This puzzle celebrates our 20 puzzle point solver - Wang. It goes like this:

Wang and a friend have been shopping for new kitchen chairs. They went to a few stores, tried sitting on the wooden chairs, plastic chairs, aluminum chairs, counter stools and bar stools. To their surprise they found most of the four-legged chairs less stable than most of the three-legged chairs that they sat on. Wang has been contemplating about this all the way home and suddenly it occur ed to him that there is mathematical truth behind their empirical observation. What is it?

Wang and a friend have been shopping for new kitchen chairs. They went to a few stores, tried sitting on the wooden chairs, plastic chairs, aluminum chairs, counter stools and bar stools. To their surprise they found most of the four-legged chairs less stable than most of the three-legged chairs that they sat on. Wang has been contemplating about this all the way home and suddenly it occur ed to him that there is mathematical truth behind their empirical observation. What is it?

Top image by Fernando G., distributed under CCL.

Answers accepted all day long on Friday, on our Family Puzzle Marathon. They will be hidden until Saturday morning (EST) and everyone who contributed something reasonable will get a puzzle point. Please, explain your answer.

## 25 comments:

Three leg tables don't wobble even if all the legs aren't exactly the same which isn't true of having more legs. Two "legs" would allow movement in a straight arc. Three "legs" prevent the top from moving in any direction. Adding another leg gives the stool "choice" - it can balance on legs 1,2, and 3 leaving a wobble in 4 or any variation thereof. I hope I explained this clearly enough. I can piucture it but am not sure my language is visual enough.

Any three points can and will form a triangle, and all triangles will "lay flat" on a plane, on SOME plane. (In fact we could say all triangles are flat, and any triangle will always determine a plane.) The 3 legs of the chair might be uneven lengths, up to a point, and there will still be considerable stability.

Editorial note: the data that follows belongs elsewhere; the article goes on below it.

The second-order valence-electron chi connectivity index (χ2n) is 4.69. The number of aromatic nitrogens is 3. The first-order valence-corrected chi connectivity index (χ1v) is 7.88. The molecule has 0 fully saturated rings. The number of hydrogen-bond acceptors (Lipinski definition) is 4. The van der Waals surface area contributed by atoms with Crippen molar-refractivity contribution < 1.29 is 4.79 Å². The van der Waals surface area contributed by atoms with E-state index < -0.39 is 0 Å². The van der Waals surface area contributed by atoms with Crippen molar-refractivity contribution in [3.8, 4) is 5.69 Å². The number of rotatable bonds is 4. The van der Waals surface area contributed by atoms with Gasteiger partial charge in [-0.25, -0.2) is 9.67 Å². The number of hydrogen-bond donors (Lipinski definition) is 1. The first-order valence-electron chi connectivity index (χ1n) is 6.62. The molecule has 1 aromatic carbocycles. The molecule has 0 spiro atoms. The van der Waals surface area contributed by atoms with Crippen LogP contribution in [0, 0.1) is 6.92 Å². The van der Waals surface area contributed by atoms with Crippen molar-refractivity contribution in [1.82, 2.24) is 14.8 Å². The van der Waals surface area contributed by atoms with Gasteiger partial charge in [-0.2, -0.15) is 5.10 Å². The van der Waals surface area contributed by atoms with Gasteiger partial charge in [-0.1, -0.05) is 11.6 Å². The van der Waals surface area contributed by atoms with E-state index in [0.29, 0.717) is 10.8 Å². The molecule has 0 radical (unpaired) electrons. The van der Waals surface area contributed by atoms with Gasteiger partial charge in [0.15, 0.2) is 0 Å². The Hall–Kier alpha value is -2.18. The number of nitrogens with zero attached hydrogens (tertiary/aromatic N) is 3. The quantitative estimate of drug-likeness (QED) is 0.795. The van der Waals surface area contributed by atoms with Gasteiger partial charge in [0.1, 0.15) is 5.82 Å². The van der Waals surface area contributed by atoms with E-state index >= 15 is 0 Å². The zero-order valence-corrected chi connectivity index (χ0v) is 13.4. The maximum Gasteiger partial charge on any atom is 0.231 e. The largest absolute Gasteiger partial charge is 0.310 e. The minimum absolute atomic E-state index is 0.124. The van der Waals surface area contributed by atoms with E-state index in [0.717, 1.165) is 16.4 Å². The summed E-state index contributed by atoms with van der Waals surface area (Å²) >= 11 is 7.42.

It's much more challenging to make a 4-legged chair whose fourth point (of contact) is in the same plane as the first 3 points.

Any 3-legged stool or chair will be relatively stable. Even on an uneven floor. The three contact points will determine a plane in any case, although it might not be as horizontal as it feels.

In fact on some uneven floors it may be quite impossible for a 4-legged chair, or table, to be stable if it gets moved about. Five or six would be even worse.

Well, duh! Three points determine a plane, ergo a 3-legged stool/chair should never wobble!

Barry Gerard

It has to do with degrees of freedom.

With a one leg stool/chair, the top (seat) can move freely in two dimensions. When you add the second leg, you constrain one dimension, so the seat can only move freely in one dimension. When you add the third, it's constrained in all three dimensions (three points also define a plane).

So why is the fourth leg bad? Now the stool/chair can choose any three legs to make a plane - four different combinations! If there are any variations in the leg lengths or the floor, the chair will "rest" on a different plane based on the distribution of the weight of the person sitting on it. So, it will likely seem less stable!

3 points make a plane

A plane is defined by three points. One plane can contain three non collinear points.

A four legged chair has a possibility of four sets of three legs so four possible planes where the contact could take place. If the fourth leg does not have the same length than the other leggs then it will not be in the same plane and the chair will wobble being more unstable than a three legged chair.

Any 3 non-collinear points define exactly one plane. So, any 3 points (like the end points of 3 legs of a 3-legged stool) are coplanar and would all touch a plane (like a floor) at the same time.

4 points (like the end points of the legs of a 4-legged chair) are not guaranteed to all fit in one plane together. Often, four-legged pieces of furniture will wobble because of this. Even the best-made pieces of 4-legged furniture may wobble on your floor because your floor isn't likely to be uniformly level!

heheheh do you mean Tom? =)

From geometry we know that three points determine a plane -- the three points are the ends of the legs of the chair -- and they sit on the plane of the floor.